Tuesday, November 11, 2014

amazon post, entropy and life

I believe there is no physics reason why U can't be depleted to decrease entropy. There is an assumption in Entropy/Life discussions that life is a cyclic process, thereby having the Carnot cycle efficiency losses. But if there is a life form who's "cycle" always increases the number of copies with high efficiency, then the net effect might possibly be like it is staying in the "upper half" of a Carnot cycle, continually decreasing entropy of the Universe as it reproduces, at the expense of potential and kinetic energies. The return path ("bottom half") of a Carnot cycle is where it would normally become apparent that more entropy was generated than lost. Using energy to decrease entropy is a common core concept, so I do not know why I can't find a book on exactly what I'm saying, i.e. model replicators as continually expanding rather than thinking only in terms of recycling matter on Earth. If you assume the number of copies has an upper limit, then yes, you're going to conclude that it's cyclic and that net entropy is being created despite the local negative entropy in individual organism.

I've always felt that if anything had objective "moral rightness" to it, then it would be "efficient use of energy". There is also an instinct in everyone that says "disorder is bad". I could rationalize that this is because people need it for things, so it's a natural human instinct, and a valid viewpoint if survival of the species is the highest good. But I have no thought of myself or humanity in having this intuition, and selfishness for the species (assuming the benefit of the species is the highest good, humanism) is no more valid than selfishness for oneself which is no more valid (in terms of "moral rightness") than a selfish gene.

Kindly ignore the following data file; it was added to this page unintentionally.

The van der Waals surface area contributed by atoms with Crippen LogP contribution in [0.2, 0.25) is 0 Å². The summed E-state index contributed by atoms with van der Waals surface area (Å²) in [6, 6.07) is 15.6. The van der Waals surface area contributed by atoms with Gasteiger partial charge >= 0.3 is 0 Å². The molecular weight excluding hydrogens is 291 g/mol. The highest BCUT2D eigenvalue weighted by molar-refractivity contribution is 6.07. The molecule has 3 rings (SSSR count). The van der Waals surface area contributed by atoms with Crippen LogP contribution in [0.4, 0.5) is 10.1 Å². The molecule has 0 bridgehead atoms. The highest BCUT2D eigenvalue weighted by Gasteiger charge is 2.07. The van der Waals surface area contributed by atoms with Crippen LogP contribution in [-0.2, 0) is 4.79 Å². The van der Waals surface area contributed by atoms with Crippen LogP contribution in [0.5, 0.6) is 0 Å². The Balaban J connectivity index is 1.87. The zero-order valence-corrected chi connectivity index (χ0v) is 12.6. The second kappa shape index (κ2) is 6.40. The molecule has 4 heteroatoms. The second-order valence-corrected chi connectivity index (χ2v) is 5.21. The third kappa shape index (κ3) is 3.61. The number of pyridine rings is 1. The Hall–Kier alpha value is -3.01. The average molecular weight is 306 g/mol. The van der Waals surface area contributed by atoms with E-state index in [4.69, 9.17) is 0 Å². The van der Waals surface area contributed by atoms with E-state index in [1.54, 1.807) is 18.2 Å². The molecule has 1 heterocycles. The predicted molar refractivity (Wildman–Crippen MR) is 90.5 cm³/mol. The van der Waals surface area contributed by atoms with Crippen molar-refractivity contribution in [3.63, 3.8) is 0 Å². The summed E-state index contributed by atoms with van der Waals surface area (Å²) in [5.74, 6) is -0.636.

OK, so combining the thought and assumption that we should worship (i.e., assign a moral rightness to it) the thing that made us who we are (in terms of both body and intellect ... evolution of genes and memes) and assuming that the two intuitions above it has endowed at least me with, I come to the conclusion that using the most energy to move the most matter to make the most survivable copies, whatever those copies are, is the highest good. Since only a few of my ancestors were human, maybe I should not have any qualms about my children not being human, if they are the most powerful. But "powerful" is not it. Efficient is the goal. So it's not the most energy nor the most matter, but it is the most copies. In fact, it is to get the most copies with the least amount of energy and matter, but letting the most efficient type of copy be the one who gets the most energy and matter. So, in looking at the result of what this morality might be, I come to the preliminary conclusion via my first paragraph that the ideally efficient replicator can reduce the entropy of the Universe at the expense of stored energy potentials. Lowering the temperature may also be in this morality, as it brings things to a stop which will keep the copies in their final state. This does not automatically mean the "heat death of Universe" perspective is wrong, as "random" is often a matter of perspective, nor that a Big Crunch would not occur.

I can't say anything more explicit or clear, unless I do more work to give an exact example such as starting with a 50% efficient solar cell connected to a 90% efficient motor and start moving atoms around and keeping a measure of system-wide Gibb's free energy, internal energy, and entropy.

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